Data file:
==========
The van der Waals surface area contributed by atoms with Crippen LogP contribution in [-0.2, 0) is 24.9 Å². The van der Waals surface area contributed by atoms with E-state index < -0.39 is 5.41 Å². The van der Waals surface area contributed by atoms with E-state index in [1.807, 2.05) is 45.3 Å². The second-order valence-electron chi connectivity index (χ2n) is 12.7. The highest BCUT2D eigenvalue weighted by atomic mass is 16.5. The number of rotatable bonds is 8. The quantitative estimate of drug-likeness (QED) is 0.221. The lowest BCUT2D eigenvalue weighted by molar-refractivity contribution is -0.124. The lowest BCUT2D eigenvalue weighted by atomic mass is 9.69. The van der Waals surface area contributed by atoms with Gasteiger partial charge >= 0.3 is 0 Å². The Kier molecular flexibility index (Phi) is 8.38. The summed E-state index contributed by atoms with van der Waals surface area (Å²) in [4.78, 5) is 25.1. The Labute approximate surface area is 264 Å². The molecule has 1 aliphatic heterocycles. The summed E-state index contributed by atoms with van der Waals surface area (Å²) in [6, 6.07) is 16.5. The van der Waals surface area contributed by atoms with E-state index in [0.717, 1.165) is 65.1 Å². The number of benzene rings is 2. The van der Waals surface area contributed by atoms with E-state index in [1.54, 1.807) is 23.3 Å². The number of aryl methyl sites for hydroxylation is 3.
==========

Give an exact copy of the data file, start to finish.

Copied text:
The van der Waals surface area contributed by atoms with Crippen LogP contribution in [-0.2, 0) is 24.9 Å². The van der Waals surface area contributed by atoms with E-state index < -0.39 is 5.41 Å². The van der Waals surface area contributed by atoms with E-state index in [1.807, 2.05) is 45.3 Å². The second-order valence-electron chi connectivity index (χ2n) is 12.7. The highest BCUT2D eigenvalue weighted by atomic mass is 16.5. The number of rotatable bonds is 8. The quantitative estimate of drug-likeness (QED) is 0.221. The lowest BCUT2D eigenvalue weighted by molar-refractivity contribution is -0.124. The lowest BCUT2D eigenvalue weighted by atomic mass is 9.69. The van der Waals surface area contributed by atoms with Gasteiger partial charge >= 0.3 is 0 Å². The Kier molecular flexibility index (Phi) is 8.38. The summed E-state index contributed by atoms with van der Waals surface area (Å²) in [4.78, 5) is 25.1. The Labute approximate surface area is 264 Å². The molecule has 1 aliphatic heterocycles. The summed E-state index contributed by atoms with van der Waals surface area (Å²) in [6, 6.07) is 16.5. The van der Waals surface area contributed by atoms with E-state index in [0.717, 1.165) is 65.1 Å². The number of benzene rings is 2. The van der Waals surface area contributed by atoms with E-state index in [1.54, 1.807) is 23.3 Å². The number of aryl methyl sites for hydroxylation is 3.